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No heartwarming holiday cheer in “A Tuna Christmas” at the Millibo Art Theatre

By Jen Mulson

Published in The Gazette, Dec. 4, 2015

Read it HERE

By Millibo Art Theatre, opens Thursday, runs 7:30 p.m. Thursdays-Sundays through Dec. 27, Millibo Art Theatre, 1626 S. Tejon St., $16-$18 Thursdays, $22-$25 Fridays-Sundays; 465-6321, themat.org.

Once you’ve had your fill of “It’s a Wonderful Life,” please direct your attention to the folks in “A Tuna Christmas.”

The antics of these 22 not so politically correct citizens could fill a year of episodes for “The Jerry Springer Show.” And they’re all played by two men well-known for their comedic chops: Sammy Gleason and Sammie Joe Kinnett. The show opens Thursday at the Millibo Art Theatre.

“A Tuna Christmas” is second in a series of plays that began with “Greater Tuna” in 1981. The Christmas show was followed by “Red, White and Tuna” and “Tuna Does Vegas,” all written by Jaston Williams, Joe Sears and Ed Howard.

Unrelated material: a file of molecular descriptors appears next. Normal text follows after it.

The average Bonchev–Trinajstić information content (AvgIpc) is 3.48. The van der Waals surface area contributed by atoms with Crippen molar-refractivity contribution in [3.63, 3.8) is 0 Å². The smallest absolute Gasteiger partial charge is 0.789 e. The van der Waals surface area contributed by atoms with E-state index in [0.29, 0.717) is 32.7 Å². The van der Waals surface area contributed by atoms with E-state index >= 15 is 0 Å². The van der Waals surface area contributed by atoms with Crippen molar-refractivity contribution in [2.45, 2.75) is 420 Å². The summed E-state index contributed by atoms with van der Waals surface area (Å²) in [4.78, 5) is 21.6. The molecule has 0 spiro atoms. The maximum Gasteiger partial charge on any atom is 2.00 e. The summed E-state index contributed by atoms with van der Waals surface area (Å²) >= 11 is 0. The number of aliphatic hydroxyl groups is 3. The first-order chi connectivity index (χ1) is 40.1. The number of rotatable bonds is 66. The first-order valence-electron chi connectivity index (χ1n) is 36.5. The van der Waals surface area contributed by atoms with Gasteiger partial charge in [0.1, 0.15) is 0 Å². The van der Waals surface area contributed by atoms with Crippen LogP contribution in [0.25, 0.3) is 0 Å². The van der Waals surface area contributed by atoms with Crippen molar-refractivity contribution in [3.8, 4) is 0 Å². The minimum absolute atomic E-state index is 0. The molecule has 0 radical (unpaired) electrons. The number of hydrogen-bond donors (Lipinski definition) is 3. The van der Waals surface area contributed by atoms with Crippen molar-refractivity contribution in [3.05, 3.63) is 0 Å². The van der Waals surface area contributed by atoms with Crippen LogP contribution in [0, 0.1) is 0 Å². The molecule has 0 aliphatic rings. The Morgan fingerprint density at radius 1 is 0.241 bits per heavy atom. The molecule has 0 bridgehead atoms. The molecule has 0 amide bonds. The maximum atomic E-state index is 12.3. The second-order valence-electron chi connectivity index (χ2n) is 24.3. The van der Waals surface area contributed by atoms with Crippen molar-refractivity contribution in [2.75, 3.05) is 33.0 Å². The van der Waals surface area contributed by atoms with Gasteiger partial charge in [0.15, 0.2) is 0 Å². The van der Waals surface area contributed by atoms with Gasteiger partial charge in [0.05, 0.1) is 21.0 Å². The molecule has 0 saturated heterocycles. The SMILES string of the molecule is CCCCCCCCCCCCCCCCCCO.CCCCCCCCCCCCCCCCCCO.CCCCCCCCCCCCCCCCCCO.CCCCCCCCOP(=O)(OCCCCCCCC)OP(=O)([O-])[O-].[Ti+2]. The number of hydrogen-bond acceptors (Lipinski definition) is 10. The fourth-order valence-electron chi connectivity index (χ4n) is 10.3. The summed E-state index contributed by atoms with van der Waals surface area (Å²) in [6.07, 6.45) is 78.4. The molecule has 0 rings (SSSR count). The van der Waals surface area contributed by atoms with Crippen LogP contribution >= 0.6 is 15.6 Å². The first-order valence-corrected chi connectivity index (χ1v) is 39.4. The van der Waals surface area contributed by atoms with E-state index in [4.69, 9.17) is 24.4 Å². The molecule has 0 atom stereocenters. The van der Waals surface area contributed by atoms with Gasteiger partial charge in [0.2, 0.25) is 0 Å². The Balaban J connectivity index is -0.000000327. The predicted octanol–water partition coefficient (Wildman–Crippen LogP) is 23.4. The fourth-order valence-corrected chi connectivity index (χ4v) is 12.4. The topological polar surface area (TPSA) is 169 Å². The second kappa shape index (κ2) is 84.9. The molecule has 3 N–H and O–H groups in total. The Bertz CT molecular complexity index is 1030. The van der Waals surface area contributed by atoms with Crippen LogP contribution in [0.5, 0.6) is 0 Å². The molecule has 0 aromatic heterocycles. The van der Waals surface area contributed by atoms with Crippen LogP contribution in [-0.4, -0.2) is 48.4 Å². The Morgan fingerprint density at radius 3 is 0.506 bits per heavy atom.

Gleason and Kinnett begin the show as two hapless radio DJs who work at the radio station OKKK. From there they morph, physically and vocally, in all sorts of interesting directions, taking on multiple male and female characters – 11 each – of all ages.

“It makes fun of all these characters in Tuna, Texas,” says director Joye Cook-Levy. “They’re still really lovable – it’s not like watching characters you can’t stand – but they’re all severely flawed human beings.”

Town drama abounds in the last 24 hours before Christmas. There’s the annual lawn display contest, a production of “A Christmas Carol” threatened with closure due to unpaid electric bills and the Christmas party. This year’s theme? “The Whitest Christmas Ever.”

“It’s just wrong in every way possible,” Cook-Levy says. “It’s racist, sexist, ageist, homophobic, but it’s a satire.”

And on some level she believes we can all relate.

“It’s outrageous but incredibly familiar to everyone,” she says. “You laugh at the satire and then you think, ‘Oh God, I laughed at that.’ And then you go, ‘Oh God, that’s me.'”


Author: Jim Jackson